Apache is the world’s most popular web server on the internet, serving almost 50% of all websites. By default, every file under its document root is available for download on the internet so it’s a good idea to review the possible configuration settings and make sure that no unwanted information is made public.
There are a few basic configuration options that go a long way in providing a safety net and protecting against accidental information disclosure.
Configuration structure, .htaccess files
Most of the configuration directives we are going to look at today are available to both the system administrator and the casual user. System-level configuration files live under the /etc/apache2 folder that cannot be changed by the casual user, these are meant to be configured at server startup. Some Apache settings can be changed by creating/editing a special file called “.htaccess”. This file contains configuration directives that apply to the folder and all subfolders the “.htaccess” file is uploaded into.
These options are called run-time configuration directives and their documentation is available at the following link: https://httpd.apache.org/docs/2.4/mod/quickreference.html
Each configuration option has a list of available contexts that tells where they can be used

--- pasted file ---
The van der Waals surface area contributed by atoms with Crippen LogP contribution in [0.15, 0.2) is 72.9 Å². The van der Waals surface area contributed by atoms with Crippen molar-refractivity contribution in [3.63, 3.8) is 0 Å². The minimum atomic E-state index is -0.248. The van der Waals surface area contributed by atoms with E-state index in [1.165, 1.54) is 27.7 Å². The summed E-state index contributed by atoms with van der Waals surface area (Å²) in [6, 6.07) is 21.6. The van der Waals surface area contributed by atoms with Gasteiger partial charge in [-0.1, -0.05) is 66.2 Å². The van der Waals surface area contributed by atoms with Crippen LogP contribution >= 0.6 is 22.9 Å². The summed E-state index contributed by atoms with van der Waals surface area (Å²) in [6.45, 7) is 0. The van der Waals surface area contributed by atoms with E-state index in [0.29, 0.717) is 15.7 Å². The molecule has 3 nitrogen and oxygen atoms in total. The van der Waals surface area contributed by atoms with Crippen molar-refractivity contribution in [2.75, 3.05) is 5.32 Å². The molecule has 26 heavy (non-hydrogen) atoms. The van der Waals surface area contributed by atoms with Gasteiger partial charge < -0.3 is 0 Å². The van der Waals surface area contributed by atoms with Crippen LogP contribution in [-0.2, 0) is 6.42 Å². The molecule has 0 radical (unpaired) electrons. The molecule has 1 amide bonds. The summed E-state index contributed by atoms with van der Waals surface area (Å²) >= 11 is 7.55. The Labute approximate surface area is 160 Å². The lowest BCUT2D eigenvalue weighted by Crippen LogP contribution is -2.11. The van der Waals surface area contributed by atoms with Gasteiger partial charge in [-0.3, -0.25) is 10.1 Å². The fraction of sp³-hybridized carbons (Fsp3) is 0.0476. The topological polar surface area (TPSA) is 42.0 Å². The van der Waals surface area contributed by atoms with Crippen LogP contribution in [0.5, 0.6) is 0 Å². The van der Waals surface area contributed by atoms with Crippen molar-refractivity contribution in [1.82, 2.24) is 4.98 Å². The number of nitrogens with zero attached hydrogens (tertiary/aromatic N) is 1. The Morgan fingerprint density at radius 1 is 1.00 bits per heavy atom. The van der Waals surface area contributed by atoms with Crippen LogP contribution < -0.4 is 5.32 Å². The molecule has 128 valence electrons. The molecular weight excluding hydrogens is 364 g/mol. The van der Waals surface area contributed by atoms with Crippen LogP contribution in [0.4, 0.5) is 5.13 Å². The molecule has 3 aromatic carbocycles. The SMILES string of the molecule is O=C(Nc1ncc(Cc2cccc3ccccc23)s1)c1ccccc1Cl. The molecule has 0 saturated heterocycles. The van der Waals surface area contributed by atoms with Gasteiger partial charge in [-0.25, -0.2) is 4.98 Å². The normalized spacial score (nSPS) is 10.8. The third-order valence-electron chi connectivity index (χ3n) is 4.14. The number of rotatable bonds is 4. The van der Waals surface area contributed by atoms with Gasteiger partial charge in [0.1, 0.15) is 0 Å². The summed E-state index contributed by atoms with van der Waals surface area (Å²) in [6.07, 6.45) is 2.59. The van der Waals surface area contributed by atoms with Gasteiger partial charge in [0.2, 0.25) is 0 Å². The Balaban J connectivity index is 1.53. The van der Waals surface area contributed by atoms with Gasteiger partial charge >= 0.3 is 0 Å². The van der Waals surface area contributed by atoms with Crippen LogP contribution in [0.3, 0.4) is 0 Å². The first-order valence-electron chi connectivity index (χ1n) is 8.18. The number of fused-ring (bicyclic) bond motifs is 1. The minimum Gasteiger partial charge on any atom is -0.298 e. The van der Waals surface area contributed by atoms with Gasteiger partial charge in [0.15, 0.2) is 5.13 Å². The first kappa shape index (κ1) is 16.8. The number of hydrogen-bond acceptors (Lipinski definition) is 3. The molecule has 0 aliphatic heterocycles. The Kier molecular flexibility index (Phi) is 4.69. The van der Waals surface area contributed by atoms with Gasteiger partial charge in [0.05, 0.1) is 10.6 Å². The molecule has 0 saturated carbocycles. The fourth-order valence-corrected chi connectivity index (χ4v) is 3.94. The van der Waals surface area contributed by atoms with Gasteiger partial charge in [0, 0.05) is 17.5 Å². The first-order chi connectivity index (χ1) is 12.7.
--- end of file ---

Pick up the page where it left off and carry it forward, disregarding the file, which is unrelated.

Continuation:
- Server config (anywhere in the Apache config)
- Virtual host (inside the virtual host definition: <VirtualHost>)
- Directory (inside a directory block: <Directory>
- .htaccess (in .htaccess files)
Performance of run-time configuration
There is a minor performance hit when using .htaccess files, because every time a file is downloaded, Apache needs to traverse all the folders back to the root folder and check each one for the existence of “.htaccess” directives. High-performance configurations sometimes disable .htaccess completely but that may render various website engines unusable because they blindly assume that “.htaccess” would work.
Options in system-level Apache config files are only read and parsed once when the web-server is started so they provide better performance compared to “.htaccess” options, that need to be opened and parsed by the web-server every time a new HTTP request comes in.
Corrupting a “.htaccess” file will instantly cause the whole website (or the website under the subfolder it was uploaded into) to display a “500 Internal Error” instead. Apache error logs can tell you what option is causing this and as soon as the file is fixed (or removed if it was just uploaded) should quickly fix the error.